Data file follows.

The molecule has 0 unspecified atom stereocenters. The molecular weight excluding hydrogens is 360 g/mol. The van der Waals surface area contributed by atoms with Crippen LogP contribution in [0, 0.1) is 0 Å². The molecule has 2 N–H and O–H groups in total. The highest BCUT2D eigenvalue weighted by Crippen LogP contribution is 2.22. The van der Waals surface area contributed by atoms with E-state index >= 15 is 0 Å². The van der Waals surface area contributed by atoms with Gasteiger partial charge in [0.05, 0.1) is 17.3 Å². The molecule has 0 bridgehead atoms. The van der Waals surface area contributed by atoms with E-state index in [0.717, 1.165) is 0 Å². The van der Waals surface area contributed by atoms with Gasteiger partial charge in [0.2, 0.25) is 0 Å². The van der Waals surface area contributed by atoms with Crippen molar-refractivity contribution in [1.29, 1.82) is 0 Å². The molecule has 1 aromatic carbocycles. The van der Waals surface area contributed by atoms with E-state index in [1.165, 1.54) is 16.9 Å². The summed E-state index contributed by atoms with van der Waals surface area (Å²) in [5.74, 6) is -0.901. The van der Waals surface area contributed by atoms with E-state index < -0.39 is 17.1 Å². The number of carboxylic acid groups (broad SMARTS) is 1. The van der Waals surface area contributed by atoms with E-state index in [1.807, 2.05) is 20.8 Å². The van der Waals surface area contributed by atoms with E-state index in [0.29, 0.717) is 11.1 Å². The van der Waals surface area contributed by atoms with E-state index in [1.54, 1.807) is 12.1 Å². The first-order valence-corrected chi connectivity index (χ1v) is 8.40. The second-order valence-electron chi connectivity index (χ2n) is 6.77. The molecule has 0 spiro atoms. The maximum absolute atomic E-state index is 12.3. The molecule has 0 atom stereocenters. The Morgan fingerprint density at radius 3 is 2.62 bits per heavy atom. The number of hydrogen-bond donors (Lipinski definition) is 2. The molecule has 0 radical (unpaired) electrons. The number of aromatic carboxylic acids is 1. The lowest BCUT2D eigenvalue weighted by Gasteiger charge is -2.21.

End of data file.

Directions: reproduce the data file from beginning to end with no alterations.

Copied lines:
The molecule has 0 unspecified atom stereocenters. The molecular weight excluding hydrogens is 360 g/mol. The van der Waals surface area contributed by atoms with Crippen LogP contribution in [0, 0.1) is 0 Å². The molecule has 2 N–H and O–H groups in total. The highest BCUT2D eigenvalue weighted by Crippen LogP contribution is 2.22. The van der Waals surface area contributed by atoms with E-state index >= 15 is 0 Å². The van der Waals surface area contributed by atoms with Gasteiger partial charge in [0.05, 0.1) is 17.3 Å². The molecule has 0 bridgehead atoms. The van der Waals surface area contributed by atoms with E-state index in [0.717, 1.165) is 0 Å². The van der Waals surface area contributed by atoms with Gasteiger partial charge in [0.2, 0.25) is 0 Å². The van der Waals surface area contributed by atoms with Crippen molar-refractivity contribution in [1.29, 1.82) is 0 Å². The molecule has 1 aromatic carbocycles. The van der Waals surface area contributed by atoms with E-state index in [1.165, 1.54) is 16.9 Å². The summed E-state index contributed by atoms with van der Waals surface area (Å²) in [5.74, 6) is -0.901. The van der Waals surface area contributed by atoms with E-state index < -0.39 is 17.1 Å². The number of carboxylic acid groups (broad SMARTS) is 1. The van der Waals surface area contributed by atoms with E-state index in [1.807, 2.05) is 20.8 Å². The van der Waals surface area contributed by atoms with E-state index in [0.29, 0.717) is 11.1 Å². The van der Waals surface area contributed by atoms with E-state index in [1.54, 1.807) is 12.1 Å². The first-order valence-corrected chi connectivity index (χ1v) is 8.40. The second-order valence-electron chi connectivity index (χ2n) is 6.77. The molecule has 0 spiro atoms. The maximum absolute atomic E-state index is 12.3. The molecule has 0 atom stereocenters. The Morgan fingerprint density at radius 3 is 2.62 bits per heavy atom. The number of hydrogen-bond donors (Lipinski definition) is 2. The molecule has 0 radical (unpaired) electrons. The number of aromatic carboxylic acids is 1. The lowest BCUT2D eigenvalue weighted by Gasteiger charge is -2.21.